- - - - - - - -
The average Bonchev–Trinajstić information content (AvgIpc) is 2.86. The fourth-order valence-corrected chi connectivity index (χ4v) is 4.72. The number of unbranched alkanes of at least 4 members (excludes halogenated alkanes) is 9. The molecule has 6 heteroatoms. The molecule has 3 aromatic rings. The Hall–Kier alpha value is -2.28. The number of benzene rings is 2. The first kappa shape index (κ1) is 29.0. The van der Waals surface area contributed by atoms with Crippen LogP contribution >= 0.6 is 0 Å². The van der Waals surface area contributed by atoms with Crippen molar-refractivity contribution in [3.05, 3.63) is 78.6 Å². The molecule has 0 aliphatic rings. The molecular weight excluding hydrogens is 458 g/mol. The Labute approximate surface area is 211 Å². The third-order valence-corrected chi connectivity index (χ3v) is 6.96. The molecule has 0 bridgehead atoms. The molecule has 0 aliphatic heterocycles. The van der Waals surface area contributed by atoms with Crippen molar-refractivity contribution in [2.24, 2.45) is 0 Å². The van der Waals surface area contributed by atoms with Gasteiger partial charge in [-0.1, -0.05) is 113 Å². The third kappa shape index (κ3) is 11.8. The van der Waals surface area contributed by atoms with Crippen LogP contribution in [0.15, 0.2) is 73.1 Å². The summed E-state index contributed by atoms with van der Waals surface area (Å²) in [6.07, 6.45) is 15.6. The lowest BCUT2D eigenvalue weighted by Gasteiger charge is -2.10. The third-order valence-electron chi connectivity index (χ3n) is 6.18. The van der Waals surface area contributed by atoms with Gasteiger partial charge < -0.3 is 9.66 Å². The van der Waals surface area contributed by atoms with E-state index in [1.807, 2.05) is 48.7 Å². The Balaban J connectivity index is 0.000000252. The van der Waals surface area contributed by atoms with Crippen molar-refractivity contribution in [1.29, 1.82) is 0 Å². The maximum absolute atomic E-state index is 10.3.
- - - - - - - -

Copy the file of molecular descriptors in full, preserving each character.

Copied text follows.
The average Bonchev–Trinajstić information content (AvgIpc) is 2.86. The fourth-order valence-corrected chi connectivity index (χ4v) is 4.72. The number of unbranched alkanes of at least 4 members (excludes halogenated alkanes) is 9. The molecule has 6 heteroatoms. The molecule has 3 aromatic rings. The Hall–Kier alpha value is -2.28. The number of benzene rings is 2. The first kappa shape index (κ1) is 29.0. The van der Waals surface area contributed by atoms with Crippen LogP contribution >= 0.6 is 0 Å². The van der Waals surface area contributed by atoms with Crippen molar-refractivity contribution in [3.05, 3.63) is 78.6 Å². The molecule has 0 aliphatic rings. The molecular weight excluding hydrogens is 458 g/mol. The Labute approximate surface area is 211 Å². The third-order valence-corrected chi connectivity index (χ3v) is 6.96. The molecule has 0 bridgehead atoms. The molecule has 0 aliphatic heterocycles. The van der Waals surface area contributed by atoms with Crippen molar-refractivity contribution in [2.24, 2.45) is 0 Å². The van der Waals surface area contributed by atoms with Gasteiger partial charge in [-0.1, -0.05) is 113 Å². The third kappa shape index (κ3) is 11.8. The van der Waals surface area contributed by atoms with Crippen LogP contribution in [0.15, 0.2) is 73.1 Å². The summed E-state index contributed by atoms with van der Waals surface area (Å²) in [6.07, 6.45) is 15.6. The lowest BCUT2D eigenvalue weighted by Gasteiger charge is -2.10. The third-order valence-electron chi connectivity index (χ3n) is 6.18. The van der Waals surface area contributed by atoms with Gasteiger partial charge < -0.3 is 9.66 Å². The van der Waals surface area contributed by atoms with E-state index in [1.807, 2.05) is 48.7 Å². The Balaban J connectivity index is 0.000000252. The van der Waals surface area contributed by atoms with Crippen molar-refractivity contribution in [1.29, 1.82) is 0 Å². The maximum absolute atomic E-state index is 10.3.